Consultant Greg Krehel is really, really into cactus. Krehel cares for more than 100 different types of echinopsis cacti, a group of species native to South America with flowers that bloom within a few hours. When the vibrant cacti start to bloom, Krehel grabs his camera, shooting high-definition timelapses of the flowers blooming (and sometimes wilting) over the course of one night in a makeshift photography studio he set up in his bathroom.
His videos will give you a new appreciation for cacti:
If you haven't heard, the world's bees are having a crisis. According to one recent study, bee populations in some areas have plummeted by 75 percent in a quarter of a century. Some countries have introduced legislation banning certain pesticides in response to the news, but solving the complicated problem will likely require much more research. In order to gather better data on bee behavior, one new media artist has developed a machine that can give scientists a bug's-eye view.
As Co.Design reports, Michael Candy's Synthetic Pollenizer is designed to blend into a bee's natural environment. Yellow circles bolted around the opening of the device imitate the petals on a flower. Tubes pump real nectar and pollen into the center of the fake flower, so when bees land on it to feed, they're collecting real reproductive materials they can spread to the next plant they visit.
Candy, who's based in Brisbane, Australia, originally conceived the apparatus as a way for scientists to track the pollinating behaviors of bees. The synthetic flower is outfitted with cameras and dyes, and with enough of them distributed in the wild, researchers could see which bees travel to certain places and how long they stay.
After his concept reached the final round of the Bio Art and Design awards in the Netherlands, Candy decided to create his own prototype with help from an urban beekeeper in Melbourne, Australia. The invention worked: Bees mistook it for real flora and carried pollen from it to their next destination. But to use it for tracking and studying bees on a larger scale, Candy would need to build a lot more of them. The pollinators would also need to be scattered throughout the bees' natural habitats, and since they would each come equipped with a camera, privacy (for nearby residents, not the bees) could become a concern.
Even if the concept never gets the funding it needs to expand, Candy says it could still be used in smaller applications. Fake flowers designed to look like real orchids, for example, could encourage the pollination of endangered orchid species. But for people studying dwindling bee populations, orchids are low on the list of concerns: 30 percent of all the world's crops are pollinated by bees [PDF].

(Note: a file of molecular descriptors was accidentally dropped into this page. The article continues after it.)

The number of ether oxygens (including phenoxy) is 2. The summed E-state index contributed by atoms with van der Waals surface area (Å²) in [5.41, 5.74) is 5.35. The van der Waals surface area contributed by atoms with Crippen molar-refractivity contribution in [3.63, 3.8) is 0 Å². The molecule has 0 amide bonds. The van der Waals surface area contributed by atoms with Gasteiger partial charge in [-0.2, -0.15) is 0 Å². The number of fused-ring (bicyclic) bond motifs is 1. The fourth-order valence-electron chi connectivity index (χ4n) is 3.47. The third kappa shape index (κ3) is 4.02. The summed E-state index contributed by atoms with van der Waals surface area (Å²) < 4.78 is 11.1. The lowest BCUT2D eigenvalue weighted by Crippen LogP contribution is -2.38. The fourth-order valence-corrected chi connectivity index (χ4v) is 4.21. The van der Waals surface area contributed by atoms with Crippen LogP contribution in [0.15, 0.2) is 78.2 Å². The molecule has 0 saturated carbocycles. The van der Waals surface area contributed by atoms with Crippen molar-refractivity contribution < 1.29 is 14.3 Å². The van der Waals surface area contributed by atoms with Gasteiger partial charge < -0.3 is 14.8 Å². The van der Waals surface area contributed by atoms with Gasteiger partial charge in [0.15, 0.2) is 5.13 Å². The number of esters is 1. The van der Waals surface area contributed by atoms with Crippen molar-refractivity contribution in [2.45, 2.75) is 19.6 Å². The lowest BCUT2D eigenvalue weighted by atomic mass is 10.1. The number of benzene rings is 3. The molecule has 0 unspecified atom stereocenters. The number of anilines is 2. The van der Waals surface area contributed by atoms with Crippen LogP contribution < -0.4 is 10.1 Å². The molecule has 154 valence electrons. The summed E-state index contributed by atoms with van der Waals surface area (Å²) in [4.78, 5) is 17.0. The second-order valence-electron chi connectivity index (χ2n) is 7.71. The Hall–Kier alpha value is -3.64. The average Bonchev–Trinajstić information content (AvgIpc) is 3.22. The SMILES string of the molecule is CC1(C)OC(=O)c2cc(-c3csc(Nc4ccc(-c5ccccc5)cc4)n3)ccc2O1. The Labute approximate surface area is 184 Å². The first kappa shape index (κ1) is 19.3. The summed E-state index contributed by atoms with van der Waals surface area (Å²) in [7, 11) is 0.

Big, smelly, rare, phallic—these adjectives all describe Amorphophallus titanum, commonly known as the corpse flower. While native to western Indonesia, the plant is currently taking Washington, D.C. by smelly storm: The last of three—count 'em, three—corpse flowers to bloom this summer began its stinky blossoming this week at the United States Botanic Garden. In honor of the occasion, here's some trivia to celebrate one of nature's stinkiest plants.
1. THE CORPSE FLOWER'S LATIN NAME IS NSFW (OR BRITISH TV).
No, it's not just you: Amorphophallus titanum really does look like a large, lumpy penis. In fact, the plant gets its scientific name from three roots: amorphos (without form), phallos (penis), and titanum (giant).
Can't say the plant's Latin name in polite company without blushing? Thanks to David Attenborough, the English naturalist and TV personality, you can also opt to use its common name, Titan arum. While narrating BBC nature documentary series "The Private Life of Plants," Attenborough thought the corpse flower's proper name was too improper to say on TV, so he coined a less-scandalous moniker. Or, you could simply go with its Indonesian name, bunga bangkai.
2. A 19TH-CENTURY ITALIAN BOTANIST 'DISCOVERED' THE CORPSE FLOWER.
Western scientists first learned of Amorphophallus titanum in 1878, when Italian botanist Odoardo Beccari came across the enormous plant growing in the rainforests of Sumatra, a large island in western Indonesia. The specimen he recorded had a circumference of around 5 feet, and its height was around 10 feet.
Beccari tried to ship the flowering shrub's corms, or giant underground tubers, back to Europe, but French customs ended up holding them under an order designed to prevent the spread of the grapevine pest Phylloxera. Still, a few seeds survived against the odds, and a single seedling was sent to the Kew Botanic Gardens in England, where Beccari had once studied. There, it flowered in 1889. In 1926, when the same corpse flower bloomed again, the crowds were so large that police were brought in to control them.